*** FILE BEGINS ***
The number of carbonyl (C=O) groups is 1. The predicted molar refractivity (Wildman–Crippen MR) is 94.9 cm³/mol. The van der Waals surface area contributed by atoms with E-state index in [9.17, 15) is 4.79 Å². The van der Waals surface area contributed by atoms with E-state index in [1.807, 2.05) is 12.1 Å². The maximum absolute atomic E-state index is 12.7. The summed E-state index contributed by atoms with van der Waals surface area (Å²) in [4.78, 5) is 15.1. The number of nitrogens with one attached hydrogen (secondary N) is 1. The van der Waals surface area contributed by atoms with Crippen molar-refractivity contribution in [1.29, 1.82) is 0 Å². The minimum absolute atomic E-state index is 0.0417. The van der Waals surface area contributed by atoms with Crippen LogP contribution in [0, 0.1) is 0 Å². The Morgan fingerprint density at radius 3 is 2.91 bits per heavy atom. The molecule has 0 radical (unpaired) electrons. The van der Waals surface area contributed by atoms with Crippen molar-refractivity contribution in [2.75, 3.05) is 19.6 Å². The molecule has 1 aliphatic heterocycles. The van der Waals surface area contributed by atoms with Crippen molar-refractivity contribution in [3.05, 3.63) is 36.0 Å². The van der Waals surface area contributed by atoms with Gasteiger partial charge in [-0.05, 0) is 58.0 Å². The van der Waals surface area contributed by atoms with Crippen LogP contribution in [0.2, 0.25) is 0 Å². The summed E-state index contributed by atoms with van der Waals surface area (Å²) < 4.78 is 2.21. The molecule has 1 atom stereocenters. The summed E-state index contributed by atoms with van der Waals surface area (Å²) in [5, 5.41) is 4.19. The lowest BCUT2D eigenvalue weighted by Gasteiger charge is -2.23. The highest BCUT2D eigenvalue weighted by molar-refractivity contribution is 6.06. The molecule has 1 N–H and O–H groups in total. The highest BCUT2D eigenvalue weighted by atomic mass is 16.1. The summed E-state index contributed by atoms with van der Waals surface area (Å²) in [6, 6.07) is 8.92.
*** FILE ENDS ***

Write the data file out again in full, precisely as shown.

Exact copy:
The number of carbonyl (C=O) groups is 1. The predicted molar refractivity (Wildman–Crippen MR) is 94.9 cm³/mol. The van der Waals surface area contributed by atoms with E-state index in [9.17, 15) is 4.79 Å². The van der Waals surface area contributed by atoms with E-state index in [1.807, 2.05) is 12.1 Å². The maximum absolute atomic E-state index is 12.7. The summed E-state index contributed by atoms with van der Waals surface area (Å²) in [4.78, 5) is 15.1. The number of nitrogens with one attached hydrogen (secondary N) is 1. The van der Waals surface area contributed by atoms with Crippen molar-refractivity contribution in [1.29, 1.82) is 0 Å². The minimum absolute atomic E-state index is 0.0417. The van der Waals surface area contributed by atoms with Crippen LogP contribution in [0, 0.1) is 0 Å². The Morgan fingerprint density at radius 3 is 2.91 bits per heavy atom. The molecule has 0 radical (unpaired) electrons. The van der Waals surface area contributed by atoms with Crippen molar-refractivity contribution in [2.75, 3.05) is 19.6 Å². The molecule has 1 aliphatic heterocycles. The van der Waals surface area contributed by atoms with Crippen molar-refractivity contribution in [3.05, 3.63) is 36.0 Å². The van der Waals surface area contributed by atoms with Gasteiger partial charge in [-0.05, 0) is 58.0 Å². The van der Waals surface area contributed by atoms with Crippen LogP contribution in [0.2, 0.25) is 0 Å². The summed E-state index contributed by atoms with van der Waals surface area (Å²) < 4.78 is 2.21. The molecule has 1 atom stereocenters. The summed E-state index contributed by atoms with van der Waals surface area (Å²) in [5, 5.41) is 4.19. The lowest BCUT2D eigenvalue weighted by Gasteiger charge is -2.23. The highest BCUT2D eigenvalue weighted by molar-refractivity contribution is 6.06. The molecule has 1 N–H and O–H groups in total. The highest BCUT2D eigenvalue weighted by atomic mass is 16.1. The summed E-state index contributed by atoms with van der Waals surface area (Å²) in [6, 6.07) is 8.92.